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COP21: world leaders arrived in Paris for climate change talks

More than 150 world leaders gathered in Paris to reach an agreement, which would keep global warming below the critical threshold of 2 degrees Celsius of warming
COP21: world leaders arrived in Paris for climate change talks

French President Francois Hollande said the world was at “breaking point” in the fight against global warming. The U.S. President Barack Obama and his Chinese counterpart Xi Jinping, urged each other to find common cause in two weeks of bargaining to steer the global economy away from its dependence on fossil fuels, Joinfo.ua reports with the reference to Reuters.

Warnings from climate scientists, demands from activists and exhortations from religious leaders like Pope Francis have coupled with major advances in cleaner energy sources like solar power to raise pressure for cuts in carbon emissions held responsible for warming the planet.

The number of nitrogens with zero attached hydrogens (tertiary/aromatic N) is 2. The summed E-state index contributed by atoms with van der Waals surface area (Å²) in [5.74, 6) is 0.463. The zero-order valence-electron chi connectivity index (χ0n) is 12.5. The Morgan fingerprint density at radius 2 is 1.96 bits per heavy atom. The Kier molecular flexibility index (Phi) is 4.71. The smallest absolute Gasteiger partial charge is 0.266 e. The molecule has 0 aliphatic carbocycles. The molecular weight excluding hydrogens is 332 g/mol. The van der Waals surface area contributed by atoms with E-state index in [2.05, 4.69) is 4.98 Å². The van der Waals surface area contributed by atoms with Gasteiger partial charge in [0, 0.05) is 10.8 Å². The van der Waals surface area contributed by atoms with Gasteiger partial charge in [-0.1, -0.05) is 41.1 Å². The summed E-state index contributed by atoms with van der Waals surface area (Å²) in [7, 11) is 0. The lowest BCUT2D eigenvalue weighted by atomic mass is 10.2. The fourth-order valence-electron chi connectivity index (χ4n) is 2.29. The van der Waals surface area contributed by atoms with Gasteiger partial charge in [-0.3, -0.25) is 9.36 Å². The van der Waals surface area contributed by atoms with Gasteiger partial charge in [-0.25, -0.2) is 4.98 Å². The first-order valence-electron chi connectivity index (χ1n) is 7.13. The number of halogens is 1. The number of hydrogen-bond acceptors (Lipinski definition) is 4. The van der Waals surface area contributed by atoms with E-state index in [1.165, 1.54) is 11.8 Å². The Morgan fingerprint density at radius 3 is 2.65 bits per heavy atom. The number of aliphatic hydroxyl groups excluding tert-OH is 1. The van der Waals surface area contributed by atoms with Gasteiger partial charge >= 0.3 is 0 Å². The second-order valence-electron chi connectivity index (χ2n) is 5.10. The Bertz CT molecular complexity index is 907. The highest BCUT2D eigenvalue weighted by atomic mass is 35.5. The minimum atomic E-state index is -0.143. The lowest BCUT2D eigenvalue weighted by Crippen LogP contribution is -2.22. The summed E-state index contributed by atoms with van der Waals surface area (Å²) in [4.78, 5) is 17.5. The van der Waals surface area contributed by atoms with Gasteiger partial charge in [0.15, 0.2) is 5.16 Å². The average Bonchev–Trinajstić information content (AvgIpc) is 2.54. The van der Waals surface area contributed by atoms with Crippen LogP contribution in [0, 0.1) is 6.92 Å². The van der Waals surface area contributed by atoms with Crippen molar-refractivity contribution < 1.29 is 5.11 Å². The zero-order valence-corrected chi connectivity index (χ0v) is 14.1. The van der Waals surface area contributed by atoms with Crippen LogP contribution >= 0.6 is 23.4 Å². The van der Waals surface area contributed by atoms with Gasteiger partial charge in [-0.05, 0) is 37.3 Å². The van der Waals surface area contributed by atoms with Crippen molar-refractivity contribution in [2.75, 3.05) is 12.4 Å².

Most scientists say failure to agree on strong measures in Paris would doom the world to ever-hotter average temperatures, bringing with them deadlier storms, more frequent droughts and rising sea levels as polar ice caps melt.

Facing such alarming projections, the leaders of nations responsible for about 90 percent of the world’s greenhouse gas emissions have come bearing pledges to reduce their national carbon output, through different measures at different rates.

For some, climate change has become a pressing issue at home. As the summit opened in Paris, the capitals of the world’s two most populous nations, China and India, were blanketed in hazardous, choking smog, with Beijing on “orange” pollution alert, the second-highest level.

In Paris security has been tightened after Islamist militant attacks killed 130 people on November 13, and Hollande said he could not separate “the fight with terrorism from the fight against global warming.” Leaders must face both challenges, leaving their children “a world freed of terror” as well as one “protected from catastrophes”.

On the eve of the summit, an estimated 785,000 people from Australia to Paraguay joined the biggest day of climate change activism in history, telling world leaders there was “No Planet B” in the fight against global warming.